Sometimes joy arrives in the strangest of circumstances. It often comes from those deemed outcasts. It takes a conversation with a homeless veteran to remind us that we have heat blowing through vents in our homes. It takes our car breaking down for us to realize the joy of transportation. Gratitude often brings joy. At other times, it takes a person in a room that we do not want to be labeled as being seen with, like the woman with the alabaster box, to teach us about the oil of gladness for the spirit of mourning. The Pharisees rebuke Yeshua. “If this man (Yeshua) were a prophet He would know who and what sort of person this woman is who is touching Him, that she is a sinner” (Luke 7:39, NASB). All the eyes in the room were on one woman who they deemed unworthy. They were so blind they could not see that the greatest prophet who ever lived was right there in their midst.
One night, years ago, before a conference with a pastor, a small group of those of us in ministry had gathered outside the sanctuary. We were all talking on couches when several others came and sat with us. Some who came for healing and prayers each week, had issues with mental health, trauma, and abuse. One was convinced he was the anti-Christ. Many, like him, were coming to these meetings for prayer, healing, and love. One night, a woman, who made the ministry team uncomfortable due to her beady eyes, strange sense of humor, and continuous mirth at all the wrong moments, sat across the way from me. We will call her Brenda. Brenda began to talk, tease, and chatter to the persons next to her. Brenda rode a public transit bus there and had some form of disability.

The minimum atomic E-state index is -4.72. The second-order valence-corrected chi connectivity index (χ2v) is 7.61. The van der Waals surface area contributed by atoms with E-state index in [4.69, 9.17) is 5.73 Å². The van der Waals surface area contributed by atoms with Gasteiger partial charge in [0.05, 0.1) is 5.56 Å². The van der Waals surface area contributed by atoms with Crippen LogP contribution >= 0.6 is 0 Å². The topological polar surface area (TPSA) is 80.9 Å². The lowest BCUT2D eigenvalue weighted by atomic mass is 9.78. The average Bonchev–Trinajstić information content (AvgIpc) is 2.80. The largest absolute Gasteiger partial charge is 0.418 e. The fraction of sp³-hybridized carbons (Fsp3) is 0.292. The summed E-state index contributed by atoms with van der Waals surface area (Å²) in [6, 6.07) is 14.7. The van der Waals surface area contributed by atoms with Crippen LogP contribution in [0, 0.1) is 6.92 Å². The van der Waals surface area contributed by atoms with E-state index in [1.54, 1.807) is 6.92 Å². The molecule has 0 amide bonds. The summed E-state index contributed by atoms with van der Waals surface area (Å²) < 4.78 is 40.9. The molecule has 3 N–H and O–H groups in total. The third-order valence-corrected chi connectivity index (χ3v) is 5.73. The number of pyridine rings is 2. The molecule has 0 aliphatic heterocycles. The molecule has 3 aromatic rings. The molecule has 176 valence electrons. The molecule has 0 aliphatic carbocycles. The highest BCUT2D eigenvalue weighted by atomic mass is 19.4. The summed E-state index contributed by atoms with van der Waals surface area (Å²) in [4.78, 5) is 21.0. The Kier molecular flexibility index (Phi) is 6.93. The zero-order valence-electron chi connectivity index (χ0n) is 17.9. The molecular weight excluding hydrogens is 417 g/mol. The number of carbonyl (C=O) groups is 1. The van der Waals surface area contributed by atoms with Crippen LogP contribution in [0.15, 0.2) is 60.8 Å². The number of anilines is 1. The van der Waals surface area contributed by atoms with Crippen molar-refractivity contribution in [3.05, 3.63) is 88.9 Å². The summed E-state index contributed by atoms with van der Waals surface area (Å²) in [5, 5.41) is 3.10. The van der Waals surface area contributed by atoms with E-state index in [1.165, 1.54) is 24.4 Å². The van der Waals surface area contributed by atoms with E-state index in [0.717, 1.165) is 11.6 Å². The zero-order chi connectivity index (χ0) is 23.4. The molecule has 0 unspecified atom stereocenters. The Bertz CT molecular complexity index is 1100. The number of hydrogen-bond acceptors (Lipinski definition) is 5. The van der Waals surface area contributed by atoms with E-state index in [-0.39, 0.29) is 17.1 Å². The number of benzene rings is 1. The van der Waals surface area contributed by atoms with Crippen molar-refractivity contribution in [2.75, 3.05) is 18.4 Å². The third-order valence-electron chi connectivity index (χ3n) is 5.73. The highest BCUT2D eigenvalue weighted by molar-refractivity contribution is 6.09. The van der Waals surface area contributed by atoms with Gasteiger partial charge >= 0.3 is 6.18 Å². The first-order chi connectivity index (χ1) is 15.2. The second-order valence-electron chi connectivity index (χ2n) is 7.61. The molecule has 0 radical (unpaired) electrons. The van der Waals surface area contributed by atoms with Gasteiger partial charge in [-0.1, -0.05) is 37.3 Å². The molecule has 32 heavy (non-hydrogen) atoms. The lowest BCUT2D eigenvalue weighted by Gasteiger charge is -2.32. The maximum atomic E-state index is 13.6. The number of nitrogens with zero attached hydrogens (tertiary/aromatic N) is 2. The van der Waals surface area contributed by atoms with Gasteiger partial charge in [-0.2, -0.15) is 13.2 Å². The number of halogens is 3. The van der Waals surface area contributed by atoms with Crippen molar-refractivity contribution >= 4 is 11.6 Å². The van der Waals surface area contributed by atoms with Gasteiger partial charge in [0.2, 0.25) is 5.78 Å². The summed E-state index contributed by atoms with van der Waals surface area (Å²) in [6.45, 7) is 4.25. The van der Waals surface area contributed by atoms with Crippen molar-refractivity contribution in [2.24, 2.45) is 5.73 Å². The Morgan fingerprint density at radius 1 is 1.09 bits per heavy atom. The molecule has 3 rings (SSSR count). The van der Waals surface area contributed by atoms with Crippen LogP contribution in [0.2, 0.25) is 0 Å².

I glanced at her backpack on wheels with its Jesus stickers and hearts and pondered her idiosyncrasies. She had never married or had children. One by one, I watched people scurry away from her. Suddenly, they were in need of using the restroom or began to gather into another area by the coffee machine, but Abba whispered to me at that moment—”see her.” Tekoa, do you want to be with the elite? Love my sheep with all the love and even more than you have for these you are looking up to—these who are impressed by Biblical knowledge—these who have asked you to speak on Thursday night– because Tekoa, I am not impressed.” Heart conditions.